$1.00 to $1.60 p*rhr.
(Gai astral* all caaas)
Pasty Ratm
8 a,*. to 8 PM. $8.00 to $7.00
Of.at, to 8 A.M. $6.00 to $7.00
Fruit and
»    ?;,*.
>»-.. - >■
4393 Wast 10th Avenue
Iw*sww   1.1"SWW*w
PhOflM Pt Orey IIS
*; 2U6 West 41st Avenue
j Phew Kerr. 376
Cor. 10th and Tolmie
Soda Fountain Tobaccos
Hot Milk Shakee • Specialty
Magaxinee, Qroceiiee, etc
Exclusive Asjams b West Point Grey
Sappi' Dallclotta Chocolatee
emi      ,
Mrs. Plaminfg Pine
Cakea and Pastry
The Parsimonious Freshman
The Penurious Sophomore
The Impecunious Junior
and The Indigent Senior
Should All Come to
For here are clothes that appeal to fastidious taste—and to straightened circumstances. Clothes that are cut from sturdy,
attractive fabrics in conservative, correct
styles—clothes that stand the careless hard
usage of a strenuous campus life.
Drop into Foster's Varsity Den one of
these days and look them over. You won't
be asked to buy.
Thos. Foster
608 Granville St.
Cheer leaders all over tbe nation
are deploring the lack of enthusiasm
at pep rallies. The University of
California cheer leader declared recently that "rallies have become weak
for the past two years. They have be*
come a matter of course, rather than
an *v*nt to look forward to."
A* a mattor ot fact, 1* th*r* really
anything in th* average pep meeting
to which a mor* or lass serious student may look forward? There le
usually a good*aised crowd ot under*
f'radustos. th* bend, and th* ob**r
eaders. Thar* is a good dsai of noiss
som* mualc, and innumerable contortions on the part of the cheer leaders.
Tearful pl*e* sr* mad* for th* "honor ot the school," and the general Im-
S ronton I* that If a atudent will y*ll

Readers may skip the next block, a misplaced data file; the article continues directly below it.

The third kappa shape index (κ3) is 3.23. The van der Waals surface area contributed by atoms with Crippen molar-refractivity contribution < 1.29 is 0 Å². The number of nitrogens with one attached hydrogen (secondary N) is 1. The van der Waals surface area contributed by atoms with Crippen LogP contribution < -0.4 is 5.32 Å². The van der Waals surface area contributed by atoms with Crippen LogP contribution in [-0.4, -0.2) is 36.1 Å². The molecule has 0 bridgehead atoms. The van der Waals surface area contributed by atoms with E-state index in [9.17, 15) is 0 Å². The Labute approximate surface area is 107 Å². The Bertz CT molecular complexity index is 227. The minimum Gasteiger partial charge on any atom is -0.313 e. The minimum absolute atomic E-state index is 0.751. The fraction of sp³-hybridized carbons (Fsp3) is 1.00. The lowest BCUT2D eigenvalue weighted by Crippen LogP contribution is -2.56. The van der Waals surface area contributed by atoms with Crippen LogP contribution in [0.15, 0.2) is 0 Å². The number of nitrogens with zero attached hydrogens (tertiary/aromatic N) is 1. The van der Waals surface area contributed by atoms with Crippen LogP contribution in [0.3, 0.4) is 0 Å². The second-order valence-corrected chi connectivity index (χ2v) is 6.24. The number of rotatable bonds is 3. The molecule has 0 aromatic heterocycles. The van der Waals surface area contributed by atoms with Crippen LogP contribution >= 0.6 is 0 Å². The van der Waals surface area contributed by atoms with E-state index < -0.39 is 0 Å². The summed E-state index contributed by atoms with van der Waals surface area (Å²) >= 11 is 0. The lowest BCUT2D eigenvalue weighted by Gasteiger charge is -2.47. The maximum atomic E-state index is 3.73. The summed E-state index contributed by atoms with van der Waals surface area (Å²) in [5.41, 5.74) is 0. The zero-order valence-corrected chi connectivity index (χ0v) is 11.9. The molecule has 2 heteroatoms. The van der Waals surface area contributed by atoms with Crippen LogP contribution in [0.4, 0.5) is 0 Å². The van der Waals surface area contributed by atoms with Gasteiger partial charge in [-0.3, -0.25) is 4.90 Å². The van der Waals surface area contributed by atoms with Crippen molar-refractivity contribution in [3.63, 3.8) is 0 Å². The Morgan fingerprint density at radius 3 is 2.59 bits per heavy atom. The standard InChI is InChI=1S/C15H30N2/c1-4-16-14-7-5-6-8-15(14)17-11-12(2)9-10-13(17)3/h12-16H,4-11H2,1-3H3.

im**lt hoars* he ha* fulfilled his
greatest obligation to the school, The
student who falls to realise the heeea*
sity of joining in the general "bally*
hoo" is denounced as disloyal.
Now th* whole metter hinge* on
th* definition of college loyelty. Bom*
people Ilk* to yell and engage in an
outward demonstration of their feel*
logs, while others sbhor such demon*
•trations. Collage spirit can be Just
as strong without a demonstration
with the vocal chords as with tt.
Cheer leader* need to quit making
themselves ridiculous with fantastic
appeals about doing one's part by giving nine "Beh-riha." Ut him that
want* to y*U go ahead and do It, but
aUo tot him that prefers to be loyal
to th* school In some other way have
peace from the scolding ot cheer-leaders.
—S*ml-W**kly Osmpw*. (Delia*)
Varsity Lunch
We are serving s lunch
for UniveroityStudente
Prop in and Try It
Cot*. Tenth and Totalis
Dependable Shoe Repairs at
Shoe Repair Shop
Cor. Sasamat aad 10th Avenue
Commoton* (tafe
Phrni* Point Gray 86
Frank L. Anscombe
Dry Cleanings Pressing,
Alterations and Repairing
Wltt Iii Ait.    WaCalM.Mh*
' -mr fr mry/r *- *) W VWT *#T y^W -O* ^**^m*^mfyratr
Ideal for Dances
and Parties
Prompt Delivery
Van Bros.
1955 Commercial Dr.
Phono High. 90
Unaware ot the pandemonium that
raged on the far aid* oi the auditorium curtain, scores of Frosh waited
through long intervals between the
acts in order to get their first insight
Into Home-coming hilarities in the
auditorium last night.
Four acts by the Musical Sooiety,
Arts '83, Arts '88 and the Society of
Thoth, wore presented to th* appreciative audience.
The Mualoal Society staged a comic
operetta with a pathatio ending during which the hero and heroine dived
into the ooean with resounding
Arts '88 gave a realistic representation of "Kouncil iu Konolave"
wherein olympian foibles were exploited to tho full,
Th* Frosh orchestra and a bevy ot
girls reminiscent of ths "Strand"
spsotacles formed th* Freshman contribution to th* gaiety of grads.
The Society of Thoth presented ita
Royal Bgyntien Ballat In a spectacular rendering ot the story of "Anthony and Cleopatra" starring W. O.